I don't think that the following  is the solution here, but I have also had good results repairing the arm of a mechanical hacksaw using stainless-steel MIG wire. The reason to use stainless is that it won't turn into a super-hard martensite due to carbon migration from the cast iron.  I guess that bronze MIG wire might be even better. 

It's the grade though

216 and 218 are I think supposed to be a good one

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Whilst Steve is surrounded by MDFdust as the last of the patterns emerge can we have another slight diversion? There has been discussion about repairing the broken cast iron part by brazing.  Can anyone report success on cast iron using a MIG welder loaded with brazing wire?  Alternatively do you think using a TiG torch with the current wound right down using a braze filler rod is a better bet? Or do you do it the traditional way and bring everything up to temperature very slowly, weld, then muffle and let everything cool down very slowly. Or I suppose the final option is to bite the bullet and just send the part to Slinden Services or Cast Iron Welding Services and have it done by experts?

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1 hour ago, Asciidv said:

Can anyone report success on cast iron using a MIG welder loaded with brazing wire?  

No, but I am really enthusiastic for you to try it and report back :-)

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O.K. Andy, if no one else replies I will spend my £27 on ebay and buy a spool of MIG brazing wire.

mig.JPG

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I shall look forward to hearing your results with interest, Barry!

As you mentioned, I have been making MDF dust again. Horrible stuff but it does the job. First job was the core box to go with the propshaft spider pattern so kindly printed for me. This is to put the centre hole in at 2 1/2" dia and save us a lot of metal and machining tme. Step one, glue up some blocks.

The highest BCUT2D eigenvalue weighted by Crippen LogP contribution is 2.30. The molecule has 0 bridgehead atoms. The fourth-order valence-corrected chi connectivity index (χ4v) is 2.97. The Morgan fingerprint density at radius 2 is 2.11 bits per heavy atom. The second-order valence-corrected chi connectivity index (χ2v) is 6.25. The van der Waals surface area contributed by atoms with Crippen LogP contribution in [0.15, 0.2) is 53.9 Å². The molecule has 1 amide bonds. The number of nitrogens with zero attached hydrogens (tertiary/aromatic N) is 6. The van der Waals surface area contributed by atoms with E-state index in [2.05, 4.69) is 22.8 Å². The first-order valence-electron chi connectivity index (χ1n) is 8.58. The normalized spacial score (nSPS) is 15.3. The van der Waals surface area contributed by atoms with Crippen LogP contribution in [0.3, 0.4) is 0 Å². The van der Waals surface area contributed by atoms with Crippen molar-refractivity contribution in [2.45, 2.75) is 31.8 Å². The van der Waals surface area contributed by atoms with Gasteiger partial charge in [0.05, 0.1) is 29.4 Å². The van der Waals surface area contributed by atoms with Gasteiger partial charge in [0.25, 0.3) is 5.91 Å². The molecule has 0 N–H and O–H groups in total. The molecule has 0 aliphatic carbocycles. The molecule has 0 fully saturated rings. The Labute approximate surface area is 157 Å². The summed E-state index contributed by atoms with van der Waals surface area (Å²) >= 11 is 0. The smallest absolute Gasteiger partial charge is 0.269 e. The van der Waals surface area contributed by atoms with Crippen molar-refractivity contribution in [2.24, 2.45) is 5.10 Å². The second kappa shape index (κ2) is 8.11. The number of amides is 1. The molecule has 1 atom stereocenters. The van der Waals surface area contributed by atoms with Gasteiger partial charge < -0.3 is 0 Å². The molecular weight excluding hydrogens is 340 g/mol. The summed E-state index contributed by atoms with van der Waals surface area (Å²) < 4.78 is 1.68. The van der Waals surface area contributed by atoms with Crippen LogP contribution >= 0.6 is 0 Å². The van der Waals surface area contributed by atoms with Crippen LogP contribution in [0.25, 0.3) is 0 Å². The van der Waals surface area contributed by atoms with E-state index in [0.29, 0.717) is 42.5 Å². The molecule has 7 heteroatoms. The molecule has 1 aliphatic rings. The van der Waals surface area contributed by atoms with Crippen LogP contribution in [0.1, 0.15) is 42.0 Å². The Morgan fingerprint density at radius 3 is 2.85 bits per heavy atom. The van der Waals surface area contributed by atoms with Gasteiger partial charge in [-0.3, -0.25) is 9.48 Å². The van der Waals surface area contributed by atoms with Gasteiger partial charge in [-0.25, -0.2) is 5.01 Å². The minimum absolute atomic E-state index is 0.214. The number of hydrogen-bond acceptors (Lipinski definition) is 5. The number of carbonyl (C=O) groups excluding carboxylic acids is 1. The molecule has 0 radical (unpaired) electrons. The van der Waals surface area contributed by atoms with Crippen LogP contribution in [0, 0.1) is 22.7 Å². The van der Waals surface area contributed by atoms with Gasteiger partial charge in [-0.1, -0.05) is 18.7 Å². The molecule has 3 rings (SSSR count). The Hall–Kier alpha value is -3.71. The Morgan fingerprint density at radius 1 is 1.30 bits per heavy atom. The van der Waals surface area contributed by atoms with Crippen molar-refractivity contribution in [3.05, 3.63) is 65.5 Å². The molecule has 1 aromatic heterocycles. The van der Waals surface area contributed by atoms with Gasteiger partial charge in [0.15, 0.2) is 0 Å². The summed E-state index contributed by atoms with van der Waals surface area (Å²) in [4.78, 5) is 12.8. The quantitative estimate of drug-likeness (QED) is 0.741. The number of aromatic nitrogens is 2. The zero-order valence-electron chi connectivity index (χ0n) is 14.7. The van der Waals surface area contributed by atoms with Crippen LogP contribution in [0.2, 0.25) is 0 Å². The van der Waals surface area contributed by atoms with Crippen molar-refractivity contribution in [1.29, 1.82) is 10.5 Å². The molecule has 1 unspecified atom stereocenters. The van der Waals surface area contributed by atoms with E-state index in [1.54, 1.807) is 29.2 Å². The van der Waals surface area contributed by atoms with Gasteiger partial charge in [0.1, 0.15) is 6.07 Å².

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Clamp to the cross-slide and drill through.

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The block now has a parallel hole. However, the core prints have tapered ends to locate the core better when assembling the mould. To achieve that, I bored out some blocks with a tapered hole and then stuck them onto the ends of the MDF. The timber I picked up for the blocks was an old piece of beech which I had to plane square first. A lovely piece of wood but hard as hell!

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Mind you, it did bore through beautifully with a glass like finish straight off the tool.

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They were glued on to the ends and then the whole lot was squared up on the sander.

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My usual two coats of Bondaprime polished with wire wool and pattern 26 is complete and ready for the foundry next week.

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Onto the next pattern.....

 

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The next pattern is the last one for the water system in the shape of the water return spigot on the back of the radiator.

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Another damn fool shap that won't sit flat on the bench! I started off by putting a piece of oak in my splendid new wood turning lathe and turning a cylinder.

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I then cut it into slices in the chop saw with it set to 3 1/2 °

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These were glued up and a flange and core prints added to the ends.

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After a good rub down to hide the lobster-tail effect, ribs and filler were added and it was ready for painting.

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This core box, whilst simple was hard work. I started out by drilling the straight sections in the lathe again.

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Then, I painstakingly worked it out with gouges and glasspaper using a cardboard template to get the curve. All very tedious.

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Then I had to do it again!

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All successful in the end and finished off with Bondaprime.